It soon becomes apparent that Alfie has been modest about his mountain biking ability and is in fact an excellent rider - as the trail drops into the woods he steps on the gas and disappears quickly.
David, while less experienced, is nothing if not up for it. An army man, he met Alfie through climbing and is apparently “the most competitive person I know." He hoons it off after Alfie, while Chris and I struggle to keep up.
If we start off a little slower however, that first ride certainly helps us warm up - at 4.6km long, Terry’s Belly is Bike Park Wales’ longest and by the time I’m half way down my legs are already burning. “Bloody hell, that’s hard work," I say.
“Yeah, I think I’m gonna get claw hands from gripping too tight," replies Chris. But as we roll into the next section - fast, banked berms lit up by the flickering winter sunlight filtered through the trees, any aches we feel quickly pale into insignificance. It's just beautiful, and so much fun to ride.
We all have huge grins on our faces by the time we reach the bottom. Not only is the trail well-designed, it’s incredibly well-maintained. Bike Park Wales are the only outfit in the UK to have a full-time professional trail building crew and given the amount of snow at the top and the rain that’s fallen earlier in the week, it’s amazing how dry the run down is.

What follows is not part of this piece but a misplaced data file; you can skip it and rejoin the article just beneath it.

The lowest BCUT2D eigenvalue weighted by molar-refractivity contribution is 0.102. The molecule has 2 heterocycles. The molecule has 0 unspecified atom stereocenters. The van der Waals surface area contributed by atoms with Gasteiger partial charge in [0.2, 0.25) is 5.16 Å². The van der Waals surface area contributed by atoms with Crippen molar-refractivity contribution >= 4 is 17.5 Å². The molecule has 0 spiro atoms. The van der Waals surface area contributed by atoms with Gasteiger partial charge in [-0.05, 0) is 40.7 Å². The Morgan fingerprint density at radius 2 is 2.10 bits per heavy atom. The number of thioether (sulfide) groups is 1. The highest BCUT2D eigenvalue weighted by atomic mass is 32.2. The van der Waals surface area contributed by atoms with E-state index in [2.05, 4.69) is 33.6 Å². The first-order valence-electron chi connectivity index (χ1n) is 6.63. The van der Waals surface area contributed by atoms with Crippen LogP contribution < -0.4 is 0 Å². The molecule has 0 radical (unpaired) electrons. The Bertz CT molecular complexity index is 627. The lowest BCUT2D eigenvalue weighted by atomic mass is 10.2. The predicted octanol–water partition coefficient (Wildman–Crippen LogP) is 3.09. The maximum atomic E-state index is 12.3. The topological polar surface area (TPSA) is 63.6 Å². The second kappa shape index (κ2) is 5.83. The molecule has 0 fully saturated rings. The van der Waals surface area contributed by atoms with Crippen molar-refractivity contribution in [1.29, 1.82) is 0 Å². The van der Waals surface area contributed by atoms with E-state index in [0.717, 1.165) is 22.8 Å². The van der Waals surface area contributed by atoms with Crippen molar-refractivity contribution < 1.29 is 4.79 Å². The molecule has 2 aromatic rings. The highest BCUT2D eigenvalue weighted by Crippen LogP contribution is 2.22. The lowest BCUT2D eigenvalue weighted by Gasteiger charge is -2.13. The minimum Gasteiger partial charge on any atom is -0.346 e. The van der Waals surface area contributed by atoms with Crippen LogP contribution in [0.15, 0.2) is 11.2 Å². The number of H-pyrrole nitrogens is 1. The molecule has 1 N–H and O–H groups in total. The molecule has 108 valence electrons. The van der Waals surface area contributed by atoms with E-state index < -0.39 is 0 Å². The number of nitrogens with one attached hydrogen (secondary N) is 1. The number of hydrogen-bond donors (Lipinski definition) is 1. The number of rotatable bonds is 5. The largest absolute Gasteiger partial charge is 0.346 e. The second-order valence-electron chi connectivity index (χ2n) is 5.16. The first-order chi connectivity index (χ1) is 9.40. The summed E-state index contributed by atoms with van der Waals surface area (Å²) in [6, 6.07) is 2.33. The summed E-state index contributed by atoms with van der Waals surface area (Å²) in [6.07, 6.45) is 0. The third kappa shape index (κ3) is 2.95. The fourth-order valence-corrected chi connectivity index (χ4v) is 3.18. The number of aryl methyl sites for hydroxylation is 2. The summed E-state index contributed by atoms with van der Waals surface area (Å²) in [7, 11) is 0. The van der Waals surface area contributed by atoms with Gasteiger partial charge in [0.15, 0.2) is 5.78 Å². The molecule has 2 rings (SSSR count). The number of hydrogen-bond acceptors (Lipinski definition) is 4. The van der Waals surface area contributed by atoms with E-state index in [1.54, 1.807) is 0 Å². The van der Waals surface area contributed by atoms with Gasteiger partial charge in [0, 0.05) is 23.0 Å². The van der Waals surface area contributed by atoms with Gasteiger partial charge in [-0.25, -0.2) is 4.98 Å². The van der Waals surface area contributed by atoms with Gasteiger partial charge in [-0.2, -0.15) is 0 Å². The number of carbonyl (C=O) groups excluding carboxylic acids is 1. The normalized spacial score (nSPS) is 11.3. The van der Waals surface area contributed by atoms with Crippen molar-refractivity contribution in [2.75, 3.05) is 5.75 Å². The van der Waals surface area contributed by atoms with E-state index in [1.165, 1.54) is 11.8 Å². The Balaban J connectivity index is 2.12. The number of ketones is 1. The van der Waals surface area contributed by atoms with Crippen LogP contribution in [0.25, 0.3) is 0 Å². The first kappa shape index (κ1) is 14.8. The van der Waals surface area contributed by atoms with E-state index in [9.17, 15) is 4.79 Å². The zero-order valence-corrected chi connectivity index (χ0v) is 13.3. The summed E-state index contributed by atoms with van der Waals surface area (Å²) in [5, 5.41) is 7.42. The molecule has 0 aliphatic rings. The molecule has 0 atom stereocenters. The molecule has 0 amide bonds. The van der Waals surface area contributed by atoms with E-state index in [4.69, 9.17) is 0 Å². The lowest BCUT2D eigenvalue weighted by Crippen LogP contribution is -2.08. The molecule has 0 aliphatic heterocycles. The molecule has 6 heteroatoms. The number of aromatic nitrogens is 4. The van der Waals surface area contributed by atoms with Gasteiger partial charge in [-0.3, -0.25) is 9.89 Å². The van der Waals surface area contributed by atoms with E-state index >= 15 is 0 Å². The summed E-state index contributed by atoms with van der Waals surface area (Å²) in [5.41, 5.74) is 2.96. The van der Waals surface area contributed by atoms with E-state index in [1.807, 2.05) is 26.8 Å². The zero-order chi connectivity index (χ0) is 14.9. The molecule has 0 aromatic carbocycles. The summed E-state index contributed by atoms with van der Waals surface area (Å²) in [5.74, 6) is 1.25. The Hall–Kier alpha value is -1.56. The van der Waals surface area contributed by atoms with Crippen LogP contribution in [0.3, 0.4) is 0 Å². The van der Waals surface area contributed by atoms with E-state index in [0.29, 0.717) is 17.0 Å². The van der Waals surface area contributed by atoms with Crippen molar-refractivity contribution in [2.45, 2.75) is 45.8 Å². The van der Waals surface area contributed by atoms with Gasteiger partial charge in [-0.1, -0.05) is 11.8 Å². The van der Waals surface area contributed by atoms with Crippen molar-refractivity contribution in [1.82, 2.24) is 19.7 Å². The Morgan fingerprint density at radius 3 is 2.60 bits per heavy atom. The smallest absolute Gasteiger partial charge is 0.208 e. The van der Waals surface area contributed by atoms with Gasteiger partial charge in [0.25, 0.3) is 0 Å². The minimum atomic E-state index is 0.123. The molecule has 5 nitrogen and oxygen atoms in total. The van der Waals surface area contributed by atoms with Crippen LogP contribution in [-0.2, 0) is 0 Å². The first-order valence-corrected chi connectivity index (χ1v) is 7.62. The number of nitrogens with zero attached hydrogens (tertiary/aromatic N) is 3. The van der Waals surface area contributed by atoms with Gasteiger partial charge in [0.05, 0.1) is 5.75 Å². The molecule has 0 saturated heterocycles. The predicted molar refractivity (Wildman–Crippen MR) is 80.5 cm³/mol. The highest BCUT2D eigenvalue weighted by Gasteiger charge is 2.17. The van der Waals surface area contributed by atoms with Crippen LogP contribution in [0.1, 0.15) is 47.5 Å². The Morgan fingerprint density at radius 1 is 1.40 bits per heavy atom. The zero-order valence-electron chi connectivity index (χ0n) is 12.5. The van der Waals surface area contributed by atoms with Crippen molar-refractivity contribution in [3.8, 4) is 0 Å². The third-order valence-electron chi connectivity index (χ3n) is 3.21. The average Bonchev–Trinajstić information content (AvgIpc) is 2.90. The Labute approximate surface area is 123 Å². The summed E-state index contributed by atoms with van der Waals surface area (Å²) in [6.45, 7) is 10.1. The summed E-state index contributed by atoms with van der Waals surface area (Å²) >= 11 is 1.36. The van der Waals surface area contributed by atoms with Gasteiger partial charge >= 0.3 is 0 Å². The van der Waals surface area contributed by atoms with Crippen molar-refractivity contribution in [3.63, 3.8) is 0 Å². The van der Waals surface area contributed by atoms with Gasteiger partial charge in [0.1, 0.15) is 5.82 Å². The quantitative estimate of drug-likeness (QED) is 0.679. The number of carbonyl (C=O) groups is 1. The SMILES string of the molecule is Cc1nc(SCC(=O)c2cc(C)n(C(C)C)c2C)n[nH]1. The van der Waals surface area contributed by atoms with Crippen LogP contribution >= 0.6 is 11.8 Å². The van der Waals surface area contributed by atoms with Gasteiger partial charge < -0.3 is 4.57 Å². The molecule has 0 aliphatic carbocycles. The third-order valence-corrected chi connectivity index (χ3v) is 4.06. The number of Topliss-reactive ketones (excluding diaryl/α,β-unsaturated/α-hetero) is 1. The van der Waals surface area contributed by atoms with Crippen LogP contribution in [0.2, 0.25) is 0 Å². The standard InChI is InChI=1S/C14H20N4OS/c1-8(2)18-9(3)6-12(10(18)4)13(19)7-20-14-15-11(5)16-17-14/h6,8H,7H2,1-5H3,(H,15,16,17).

The best thing about the set-up though is what comes next - it’s just a short ride back to the pick-up point, where a fleet of vans with bike trailers are waiting to carry the steady stream of bikers back up to the top. This system is incredibly efficient.
The park is fully booked on the day we’re there (weekend slots regularly get booked up months in advance) but we never wait more than about five minutes before we’re back in a van being whisked up to the top by a friendly member of staff - usually with a thick Welsh accent.
We spend the rest of the day happily lapping the park - well, more or less happily. At one stage David, following Alfie closely again, guns it off a drop that’s bigger than he’s expecting and flies forward over the handlebars.
It’s a nasty slam and he’s lucky to get away with a bit of bruising. But he’s quickly back on his feet and grinning about it, laughing it off with his trademark infectious chuckle.
It would be hard to feel down for long here in fairness. There’s just so much to explore - in our day there we barely scratch the surface. And although we’re knackered by the time the sun sets, I’m left wanting more.
Alfie’s the same. “Usually coming here is the kind of thing I do maybe once a year as a treat with my mates," he says as we sit comparing bruises and sipping Bike Park Wales’ own homemade ales at the end of the day. “So this has been awesome."
As we climb back into the S-MAX for the drive home the thought crosses my mind that we should have got up even earlier. It’s hard to believe after my reluctance this morning, but after all, what’s an hour longer in bed when there’s fun like this to be had?